Movement for Rights and Freedoms takes most of votes abroad in Bulgaria’s elections

Movement for Rights and Freedoms takes most of votes abroad in Bulgaria’s elections


By Clive Leviev- Sawyer of The Sofia Globe

The Movement for Rights and Freedoms, the party led and supported in the main by Bulgarians of Turkish ethnicity, won close to 45 per cent of the votes cast abroad in Bulgaria’s October 5 parliamentary elections – in turn, with about half of all votes cast abroad having been in Turkey.

This emerges from figures released by the Central Election Commission and the Foreign Ministry on the morning of October 6.

In Bulgaria, Boiko Borissov’s centre-right GERB won the single largest share of votes, 32.7 per cent with 97.2 per cent of votes counted. GERB’s result was about double that of the Bulgarian Socialist Party, which had its former ruling axis partner the MRF hard on heels – with some observers holding that the MRF might even overtake the BSP to place second in the elections.

Looking solely at voting at polling stations outside Bulgaria, the MRF – with close to 95 per cent of these votes counted – got 44.91 per cent, GERB 27.37 per cent, the centre-right Reformist Bloc 10.89 per cent, the ultra-nationalist Patriotic Front 3.68 per cent and the BSP 2.55 per cent. The rest was spread among five other minority parties.

On October 6, the Foreign Ministry said that with voting closed in 58 countries, 131 590 Bulgarian citizens had voted in these countries.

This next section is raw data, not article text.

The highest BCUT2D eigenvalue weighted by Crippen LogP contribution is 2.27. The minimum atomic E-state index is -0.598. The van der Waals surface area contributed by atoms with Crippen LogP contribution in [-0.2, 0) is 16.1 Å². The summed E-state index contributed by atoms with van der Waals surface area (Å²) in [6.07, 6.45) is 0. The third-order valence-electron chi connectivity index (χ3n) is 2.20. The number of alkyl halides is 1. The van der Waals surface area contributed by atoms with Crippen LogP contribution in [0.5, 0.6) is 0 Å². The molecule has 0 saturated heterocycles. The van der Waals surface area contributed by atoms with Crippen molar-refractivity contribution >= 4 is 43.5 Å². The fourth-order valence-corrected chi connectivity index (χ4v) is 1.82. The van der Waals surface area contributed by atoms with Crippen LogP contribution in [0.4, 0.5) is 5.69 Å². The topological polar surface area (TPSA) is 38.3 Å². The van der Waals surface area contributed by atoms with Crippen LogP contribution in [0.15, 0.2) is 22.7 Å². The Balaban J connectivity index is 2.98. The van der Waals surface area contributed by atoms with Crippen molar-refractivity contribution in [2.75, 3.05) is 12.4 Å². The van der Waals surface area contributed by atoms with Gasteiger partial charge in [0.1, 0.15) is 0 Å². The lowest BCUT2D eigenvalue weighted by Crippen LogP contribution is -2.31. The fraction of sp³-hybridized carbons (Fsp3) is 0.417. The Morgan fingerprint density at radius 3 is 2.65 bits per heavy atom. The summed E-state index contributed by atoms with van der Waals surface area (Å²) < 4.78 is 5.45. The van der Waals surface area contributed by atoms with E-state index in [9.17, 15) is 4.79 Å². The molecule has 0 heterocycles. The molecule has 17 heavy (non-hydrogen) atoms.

The largest single number was in Turkey, 60 090. This was followed by Spain (12 959), the UK (13 855), Germany (9823), Greece (4582) and Belgium (2943).

The fact of the majority of Bulgarian election polling stations abroad being in Turkey was seized on as an issue by the country’s ultra-nationalist and populist parties.

The MRF showed improved results from previous recent elections, but it remains unclear what form, if any, of co-operation it will have with a GERB government – if one is even formed.

Borissov would not be able to form a government solely with the Reformist Bloc because the two combined do not have enough seats. In any case, the Reformist Bloc is taking a hard-to-get approach, with at least one of its leaders still insisting that the bloc would not serve in a cabinet in which Borissov is prime minister.

On October 6, senior party figures said that GERB would attempt to form a cabinet supported by the Reformist Bloc and the Patriotic Front, a proposal that at first glance seems improbable.